Women Who Opt Out: The Debate over Working Mothers and Work-Family Balance

Women Who Opt Out: The Debate over Working Mothers and Work-Family Balance

Women Who Opt Out: The Debate over Working Mothers and Work-Family Balance

Women Who Opt Out: The Debate over Working Mothers and Work-Family Balance

Synopsis

In a much-publicized and much-maligned 2003 New York Times article, The Opt-Out Revolution, the journalist Lisa Belkin made the controversial argument that highly educated women who enter the workplace tend to leave upon marrying and having children. Women Who Opt Out is a collection of original essays by the leading scholars in the field of work and family research, which takes a multi-disciplinary approach in questioning the basic thesis of the opt-out revolution. The contributors illustrate that the desire to balance both work and family demands continues to be a point of unresolved concern for families and employers alike and women's equity within the workforce still falls behind. Ultimately, they persuasively make the case that most women who leave the workplace are being pushed out by a work environment that is hostile to women, hostile to children, and hostile to the demands of family caregiving, and that small changes in outdated workplace policies regarding scheduling, flexibility, telecommuting and mandatory overtime can lead to important benefits for workers and employers alike.

Excerpt

When Betty Friedan wrote The Feminine Mystique in 1963, she pulled a veil off the “merry homemaker” image ascribed to American women of the postwar era (Tyler May, 1988; Coontz, 2011). It was the problem that had “no name,” women who asked whether being a mother and housewife was all there was to life. These were college-educated women who were told that they should not use their education and training in the workplace. The consensus was that well-educated wives were assets to their husbands as long as they remained in the home, because housewifery meant “true feminine fulfillment.” Her book became a best-seller and rallying cry for women eager to escape the “gilded cage” of domesticity. She later became one of the founding members of the National Organization for Women. This new women’s rights movement was developing a visible presence and institutions dedicated to the political and legal aspects of the struggle for equality.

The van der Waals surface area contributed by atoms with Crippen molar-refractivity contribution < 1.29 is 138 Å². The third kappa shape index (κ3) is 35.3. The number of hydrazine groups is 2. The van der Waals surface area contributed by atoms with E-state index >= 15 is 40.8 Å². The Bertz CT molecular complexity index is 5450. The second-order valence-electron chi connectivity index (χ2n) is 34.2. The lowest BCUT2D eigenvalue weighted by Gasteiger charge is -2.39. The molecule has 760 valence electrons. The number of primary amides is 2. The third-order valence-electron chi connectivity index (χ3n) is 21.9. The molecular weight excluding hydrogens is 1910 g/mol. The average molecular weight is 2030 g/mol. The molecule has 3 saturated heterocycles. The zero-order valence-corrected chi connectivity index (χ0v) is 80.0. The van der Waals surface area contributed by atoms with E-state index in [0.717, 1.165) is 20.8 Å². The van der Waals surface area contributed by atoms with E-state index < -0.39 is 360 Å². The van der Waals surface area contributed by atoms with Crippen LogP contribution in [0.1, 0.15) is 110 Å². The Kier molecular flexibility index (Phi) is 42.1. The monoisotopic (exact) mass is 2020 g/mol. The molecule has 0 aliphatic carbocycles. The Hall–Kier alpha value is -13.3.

Friedan described the nascent movement: “For those of us who started the modern women’s movement … [t]he new paradigm was simply the ethos of American democracy—equality of opportunity … but applied to women in terms of concrete daily life as the theory and practice of democracy may never have been applied before. And how truly empowering it was, those first actions we took as an organized women’s movement, getting Title VII of the Civil Rights Act enforced against sex discrimination” (Friedan, 1997, 5). This was about women tackling the next step after suffrage had been won in the earlier part of the century: women’s economic citizenship (Kessler-Harris, 2001).

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